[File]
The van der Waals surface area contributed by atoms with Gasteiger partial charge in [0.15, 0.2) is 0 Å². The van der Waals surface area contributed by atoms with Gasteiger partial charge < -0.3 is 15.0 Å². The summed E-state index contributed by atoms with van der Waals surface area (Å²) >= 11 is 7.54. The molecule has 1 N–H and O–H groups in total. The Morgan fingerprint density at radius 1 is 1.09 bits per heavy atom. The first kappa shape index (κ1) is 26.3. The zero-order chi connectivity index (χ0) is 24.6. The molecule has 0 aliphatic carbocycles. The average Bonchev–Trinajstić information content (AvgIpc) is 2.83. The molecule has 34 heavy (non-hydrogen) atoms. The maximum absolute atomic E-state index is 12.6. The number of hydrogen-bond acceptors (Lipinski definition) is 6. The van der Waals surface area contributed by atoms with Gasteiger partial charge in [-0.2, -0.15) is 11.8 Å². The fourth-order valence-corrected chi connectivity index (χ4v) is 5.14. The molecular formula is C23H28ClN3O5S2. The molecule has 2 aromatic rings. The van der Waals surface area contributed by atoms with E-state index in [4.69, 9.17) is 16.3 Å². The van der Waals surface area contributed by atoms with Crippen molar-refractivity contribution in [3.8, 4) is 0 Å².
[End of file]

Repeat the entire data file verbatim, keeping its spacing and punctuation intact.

The van der Waals surface area contributed by atoms with Gasteiger partial charge in [0.15, 0.2) is 0 Å². The van der Waals surface area contributed by atoms with Gasteiger partial charge < -0.3 is 15.0 Å². The summed E-state index contributed by atoms with van der Waals surface area (Å²) >= 11 is 7.54. The molecule has 1 N–H and O–H groups in total. The Morgan fingerprint density at radius 1 is 1.09 bits per heavy atom. The first kappa shape index (κ1) is 26.3. The zero-order chi connectivity index (χ0) is 24.6. The molecule has 0 aliphatic carbocycles. The average Bonchev–Trinajstić information content (AvgIpc) is 2.83. The molecule has 34 heavy (non-hydrogen) atoms. The maximum absolute atomic E-state index is 12.6. The number of hydrogen-bond acceptors (Lipinski definition) is 6. The van der Waals surface area contributed by atoms with Gasteiger partial charge in [-0.2, -0.15) is 11.8 Å². The fourth-order valence-corrected chi connectivity index (χ4v) is 5.14. The molecular formula is C23H28ClN3O5S2. The molecule has 2 aromatic rings. The van der Waals surface area contributed by atoms with E-state index in [4.69, 9.17) is 16.3 Å². The van der Waals surface area contributed by atoms with Crippen molar-refractivity contribution in [3.8, 4) is 0 Å².